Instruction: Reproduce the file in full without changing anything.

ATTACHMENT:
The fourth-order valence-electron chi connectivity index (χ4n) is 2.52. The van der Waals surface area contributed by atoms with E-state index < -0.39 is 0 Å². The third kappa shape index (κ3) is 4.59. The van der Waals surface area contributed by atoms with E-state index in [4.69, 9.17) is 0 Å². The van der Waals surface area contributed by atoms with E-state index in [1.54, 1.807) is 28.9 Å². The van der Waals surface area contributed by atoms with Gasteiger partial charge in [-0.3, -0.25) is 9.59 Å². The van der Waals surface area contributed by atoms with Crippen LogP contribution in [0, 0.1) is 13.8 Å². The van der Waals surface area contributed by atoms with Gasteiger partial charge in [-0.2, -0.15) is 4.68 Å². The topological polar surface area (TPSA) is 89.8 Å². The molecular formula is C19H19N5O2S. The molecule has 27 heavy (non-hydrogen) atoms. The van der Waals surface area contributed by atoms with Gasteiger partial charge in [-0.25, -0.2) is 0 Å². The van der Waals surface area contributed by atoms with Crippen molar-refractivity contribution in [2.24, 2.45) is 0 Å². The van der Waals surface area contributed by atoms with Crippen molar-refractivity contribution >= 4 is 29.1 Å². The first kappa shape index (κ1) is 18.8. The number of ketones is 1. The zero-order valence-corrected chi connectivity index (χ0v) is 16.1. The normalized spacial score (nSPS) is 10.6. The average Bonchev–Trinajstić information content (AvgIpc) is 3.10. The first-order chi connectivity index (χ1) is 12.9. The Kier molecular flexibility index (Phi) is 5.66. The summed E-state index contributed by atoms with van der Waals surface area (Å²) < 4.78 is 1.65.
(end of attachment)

The fourth-order valence-electron chi connectivity index (χ4n) is 2.52. The van der Waals surface area contributed by atoms with E-state index < -0.39 is 0 Å². The third kappa shape index (κ3) is 4.59. The van der Waals surface area contributed by atoms with E-state index in [4.69, 9.17) is 0 Å². The van der Waals surface area contributed by atoms with E-state index in [1.54, 1.807) is 28.9 Å². The van der Waals surface area contributed by atoms with Gasteiger partial charge in [-0.3, -0.25) is 9.59 Å². The van der Waals surface area contributed by atoms with Crippen LogP contribution in [0, 0.1) is 13.8 Å². The van der Waals surface area contributed by atoms with Gasteiger partial charge in [-0.2, -0.15) is 4.68 Å². The topological polar surface area (TPSA) is 89.8 Å². The molecular formula is C19H19N5O2S. The molecule has 27 heavy (non-hydrogen) atoms. The van der Waals surface area contributed by atoms with Gasteiger partial charge in [-0.25, -0.2) is 0 Å². The van der Waals surface area contributed by atoms with Crippen molar-refractivity contribution in [2.24, 2.45) is 0 Å². The van der Waals surface area contributed by atoms with Crippen molar-refractivity contribution >= 4 is 29.1 Å². The first kappa shape index (κ1) is 18.8. The number of ketones is 1. The zero-order valence-corrected chi connectivity index (χ0v) is 16.1. The normalized spacial score (nSPS) is 10.6. The average Bonchev–Trinajstić information content (AvgIpc) is 3.10. The first-order chi connectivity index (χ1) is 12.9. The Kier molecular flexibility index (Phi) is 5.66. The summed E-state index contributed by atoms with van der Waals surface area (Å²) < 4.78 is 1.65.